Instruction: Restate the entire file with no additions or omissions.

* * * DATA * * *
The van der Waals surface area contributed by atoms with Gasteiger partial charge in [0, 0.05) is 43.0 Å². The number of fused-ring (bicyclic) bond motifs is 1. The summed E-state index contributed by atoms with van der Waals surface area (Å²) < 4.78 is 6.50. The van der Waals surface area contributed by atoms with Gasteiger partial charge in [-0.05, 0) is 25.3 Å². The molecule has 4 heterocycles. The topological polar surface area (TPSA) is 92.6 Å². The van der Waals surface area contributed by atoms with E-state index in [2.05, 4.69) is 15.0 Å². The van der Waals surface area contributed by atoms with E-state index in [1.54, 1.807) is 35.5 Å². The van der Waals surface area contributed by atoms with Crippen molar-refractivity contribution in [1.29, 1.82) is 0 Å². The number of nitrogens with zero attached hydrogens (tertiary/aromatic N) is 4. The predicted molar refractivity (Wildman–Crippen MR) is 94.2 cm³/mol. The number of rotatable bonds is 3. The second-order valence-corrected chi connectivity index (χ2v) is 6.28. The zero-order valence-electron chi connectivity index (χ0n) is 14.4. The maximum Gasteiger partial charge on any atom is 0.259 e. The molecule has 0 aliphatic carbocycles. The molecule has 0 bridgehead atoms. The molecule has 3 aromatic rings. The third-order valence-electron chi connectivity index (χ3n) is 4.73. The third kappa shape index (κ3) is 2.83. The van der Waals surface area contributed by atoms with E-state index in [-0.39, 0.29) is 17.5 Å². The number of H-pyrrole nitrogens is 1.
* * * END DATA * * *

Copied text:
The van der Waals surface area contributed by atoms with Gasteiger partial charge in [0, 0.05) is 43.0 Å². The number of fused-ring (bicyclic) bond motifs is 1. The summed E-state index contributed by atoms with van der Waals surface area (Å²) < 4.78 is 6.50. The van der Waals surface area contributed by atoms with Gasteiger partial charge in [-0.05, 0) is 25.3 Å². The molecule has 4 heterocycles. The topological polar surface area (TPSA) is 92.6 Å². The van der Waals surface area contributed by atoms with E-state index in [2.05, 4.69) is 15.0 Å². The van der Waals surface area contributed by atoms with E-state index in [1.54, 1.807) is 35.5 Å². The van der Waals surface area contributed by atoms with Crippen molar-refractivity contribution in [1.29, 1.82) is 0 Å². The number of nitrogens with zero attached hydrogens (tertiary/aromatic N) is 4. The predicted molar refractivity (Wildman–Crippen MR) is 94.2 cm³/mol. The number of rotatable bonds is 3. The second-order valence-corrected chi connectivity index (χ2v) is 6.28. The zero-order valence-electron chi connectivity index (χ0n) is 14.4. The maximum Gasteiger partial charge on any atom is 0.259 e. The molecule has 0 aliphatic carbocycles. The molecule has 0 bridgehead atoms. The molecule has 3 aromatic rings. The third-order valence-electron chi connectivity index (χ3n) is 4.73. The third kappa shape index (κ3) is 2.83. The van der Waals surface area contributed by atoms with E-state index in [-0.39, 0.29) is 17.5 Å². The number of H-pyrrole nitrogens is 1.